This 6’3″ right-hander made his big league debut in 1959, as a member of the Yankee bullpen. He lost all three of his decisions but picked up two saves in his 16 appearances that season. He was sent back down to the minors in July of that season and the next time he pitched in the Majors was as a member of the Senators’ 1963 staff.
As I researched Bronstad’s career, I came across newspaper articles from the winter and spring of 1960 that talked about how the Yankees were really expecting this guy to make their big league roster that season. Then I came across a list of Yankee “prospects” who had been invited to the team’s 1960 spring training camp.The pitchers on that list were Bronstad, Bill Bethell, Tom Burrell, Frank Carpin, Ed Dick, Mark Freeman, John Gabler, George Haney, Johnny James, Billy Short, Bill Stafford, Hal Stowe and Don Thompson. Fritz Brickell was the only infield prospect invited to that camp and there were two catchers brought in by the names of Dan Bishop and Joe Miller. The outfielder invitees were Kent Hunt, Deron Johnson, Don Lock, Jack Reed and Roy Thomas. Of these 21 youngsters, only Stafford would end up making what I considered to be a significant contribution to the parent club during their subsequent careers. Deron Johnson and Don Lock would both become solid big leaguers with other organizations and Ken Hunt would have a couple of decent seasons as a member of the Angels. Remember, this was back in 1960, when Major League Baseball had just 16 teams so it was even tougher for a prospect to earn a roster spot with their parent club than it is today. Coincidentally, I was researching this information about the Yankees’ 1960 prospects last evening as I watched one of their 2013 prospects, outfielder Zoilio Almonte, hit his first big league home run against Tampa Bay. The odds are so stacked against these young kids, it truly has been and always will be a huge accomplishment for a young kid to become a star with the same big league organization that signs him.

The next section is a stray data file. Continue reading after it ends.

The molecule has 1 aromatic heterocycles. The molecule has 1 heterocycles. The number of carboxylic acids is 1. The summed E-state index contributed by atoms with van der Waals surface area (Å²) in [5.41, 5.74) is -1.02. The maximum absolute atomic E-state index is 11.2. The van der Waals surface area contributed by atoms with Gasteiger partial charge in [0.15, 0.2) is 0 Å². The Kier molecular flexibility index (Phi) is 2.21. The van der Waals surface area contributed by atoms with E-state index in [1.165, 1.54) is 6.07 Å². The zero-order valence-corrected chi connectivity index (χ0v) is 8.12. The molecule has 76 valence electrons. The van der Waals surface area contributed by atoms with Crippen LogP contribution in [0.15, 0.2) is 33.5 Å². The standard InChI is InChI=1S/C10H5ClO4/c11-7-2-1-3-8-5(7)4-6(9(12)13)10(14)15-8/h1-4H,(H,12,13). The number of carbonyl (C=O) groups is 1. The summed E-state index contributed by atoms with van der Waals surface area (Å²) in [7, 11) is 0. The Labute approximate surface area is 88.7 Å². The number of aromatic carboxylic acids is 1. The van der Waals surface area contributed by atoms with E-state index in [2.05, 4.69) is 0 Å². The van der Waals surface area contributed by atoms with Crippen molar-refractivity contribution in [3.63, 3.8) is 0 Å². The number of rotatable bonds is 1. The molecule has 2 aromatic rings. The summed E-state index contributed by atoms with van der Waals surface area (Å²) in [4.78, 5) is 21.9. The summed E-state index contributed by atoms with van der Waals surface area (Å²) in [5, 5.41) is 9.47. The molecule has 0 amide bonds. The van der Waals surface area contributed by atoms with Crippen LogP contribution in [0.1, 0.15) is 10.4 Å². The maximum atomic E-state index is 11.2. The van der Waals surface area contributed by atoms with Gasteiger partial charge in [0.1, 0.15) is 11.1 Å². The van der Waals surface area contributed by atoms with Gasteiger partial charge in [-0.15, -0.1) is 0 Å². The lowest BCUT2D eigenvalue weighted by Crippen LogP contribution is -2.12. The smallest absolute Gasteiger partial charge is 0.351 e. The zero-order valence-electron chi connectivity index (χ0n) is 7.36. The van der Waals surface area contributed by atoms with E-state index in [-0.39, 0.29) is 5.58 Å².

Bronstad was born in Ft. Worth, TX. Just like “All my Ex’s” there have been some famous Yankees who have lived in Texas. There have not, however been many great Bronx Bombers who were born in the Lone Star State. Mickey Mantle moved his family to Dallas during his playing days. Roger Clemens was born in Ohio but moved to Texas when he was in high school. Andy Pettitte moved there from Louisiana. The honor of being the best-ever Texas-born Yankee is probably currently between Don Baylor, Chuck Knoblaugh and pitcher Ron Davis. Davis, in fact, is the only native born Texan to make an All Star team while wearing the Yankee uniform.
Jim Bronstad’s Yankee and career stats:
|WSA (2 yrs)||1||4||.200||5.60||29||0||12||0||0||1||64.1||76||42||40||9||24||31||1.554|
|NYY (1 yr)||0||3||.000||5.22||16||3||8||0||0||2||29.1||34||19||17||2||13||14||1.602|